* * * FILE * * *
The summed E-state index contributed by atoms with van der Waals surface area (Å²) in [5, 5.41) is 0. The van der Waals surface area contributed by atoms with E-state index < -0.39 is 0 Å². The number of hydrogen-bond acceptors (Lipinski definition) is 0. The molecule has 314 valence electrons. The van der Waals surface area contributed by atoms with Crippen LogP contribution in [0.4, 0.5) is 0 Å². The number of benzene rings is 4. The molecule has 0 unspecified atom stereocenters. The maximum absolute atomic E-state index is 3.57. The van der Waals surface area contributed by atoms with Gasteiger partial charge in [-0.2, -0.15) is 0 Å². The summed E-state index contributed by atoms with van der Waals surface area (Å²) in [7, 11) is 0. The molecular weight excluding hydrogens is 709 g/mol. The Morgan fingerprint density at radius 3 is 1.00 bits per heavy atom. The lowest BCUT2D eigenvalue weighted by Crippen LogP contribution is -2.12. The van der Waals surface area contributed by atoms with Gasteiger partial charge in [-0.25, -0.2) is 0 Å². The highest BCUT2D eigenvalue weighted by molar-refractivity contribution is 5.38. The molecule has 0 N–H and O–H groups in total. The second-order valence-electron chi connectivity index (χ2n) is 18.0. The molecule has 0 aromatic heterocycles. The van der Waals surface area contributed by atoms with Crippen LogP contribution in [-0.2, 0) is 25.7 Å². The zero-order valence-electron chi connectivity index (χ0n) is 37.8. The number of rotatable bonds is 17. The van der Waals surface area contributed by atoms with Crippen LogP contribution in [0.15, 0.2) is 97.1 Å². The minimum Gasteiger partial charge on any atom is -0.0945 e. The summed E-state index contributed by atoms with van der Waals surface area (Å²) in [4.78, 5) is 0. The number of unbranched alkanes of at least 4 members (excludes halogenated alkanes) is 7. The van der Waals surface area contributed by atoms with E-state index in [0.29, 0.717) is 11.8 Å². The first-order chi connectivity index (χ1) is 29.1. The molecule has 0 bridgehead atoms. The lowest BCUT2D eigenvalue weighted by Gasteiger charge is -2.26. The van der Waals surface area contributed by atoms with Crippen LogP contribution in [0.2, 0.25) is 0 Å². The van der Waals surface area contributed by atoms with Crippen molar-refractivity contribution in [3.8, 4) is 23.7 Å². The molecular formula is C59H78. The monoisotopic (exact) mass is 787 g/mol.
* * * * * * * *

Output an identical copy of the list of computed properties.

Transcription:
The summed E-state index contributed by atoms with van der Waals surface area (Å²) in [5, 5.41) is 0. The van der Waals surface area contributed by atoms with E-state index < -0.39 is 0 Å². The number of hydrogen-bond acceptors (Lipinski definition) is 0. The molecule has 314 valence electrons. The van der Waals surface area contributed by atoms with Crippen LogP contribution in [0.4, 0.5) is 0 Å². The number of benzene rings is 4. The molecule has 0 unspecified atom stereocenters. The maximum absolute atomic E-state index is 3.57. The van der Waals surface area contributed by atoms with Gasteiger partial charge in [-0.2, -0.15) is 0 Å². The summed E-state index contributed by atoms with van der Waals surface area (Å²) in [7, 11) is 0. The molecular weight excluding hydrogens is 709 g/mol. The Morgan fingerprint density at radius 3 is 1.00 bits per heavy atom. The lowest BCUT2D eigenvalue weighted by Crippen LogP contribution is -2.12. The van der Waals surface area contributed by atoms with Gasteiger partial charge in [-0.25, -0.2) is 0 Å². The highest BCUT2D eigenvalue weighted by molar-refractivity contribution is 5.38. The molecule has 0 N–H and O–H groups in total. The second-order valence-electron chi connectivity index (χ2n) is 18.0. The molecule has 0 aromatic heterocycles. The van der Waals surface area contributed by atoms with Crippen LogP contribution in [-0.2, 0) is 25.7 Å². The zero-order valence-electron chi connectivity index (χ0n) is 37.8. The number of rotatable bonds is 17. The van der Waals surface area contributed by atoms with Crippen LogP contribution in [0.15, 0.2) is 97.1 Å². The minimum Gasteiger partial charge on any atom is -0.0945 e. The summed E-state index contributed by atoms with van der Waals surface area (Å²) in [4.78, 5) is 0. The number of unbranched alkanes of at least 4 members (excludes halogenated alkanes) is 7. The van der Waals surface area contributed by atoms with E-state index in [0.29, 0.717) is 11.8 Å². The first-order chi connectivity index (χ1) is 29.1. The molecule has 0 bridgehead atoms. The lowest BCUT2D eigenvalue weighted by Gasteiger charge is -2.26. The van der Waals surface area contributed by atoms with Crippen LogP contribution in [0.2, 0.25) is 0 Å². The van der Waals surface area contributed by atoms with Crippen molar-refractivity contribution in [3.8, 4) is 23.7 Å². The molecular formula is C59H78. The monoisotopic (exact) mass is 787 g/mol.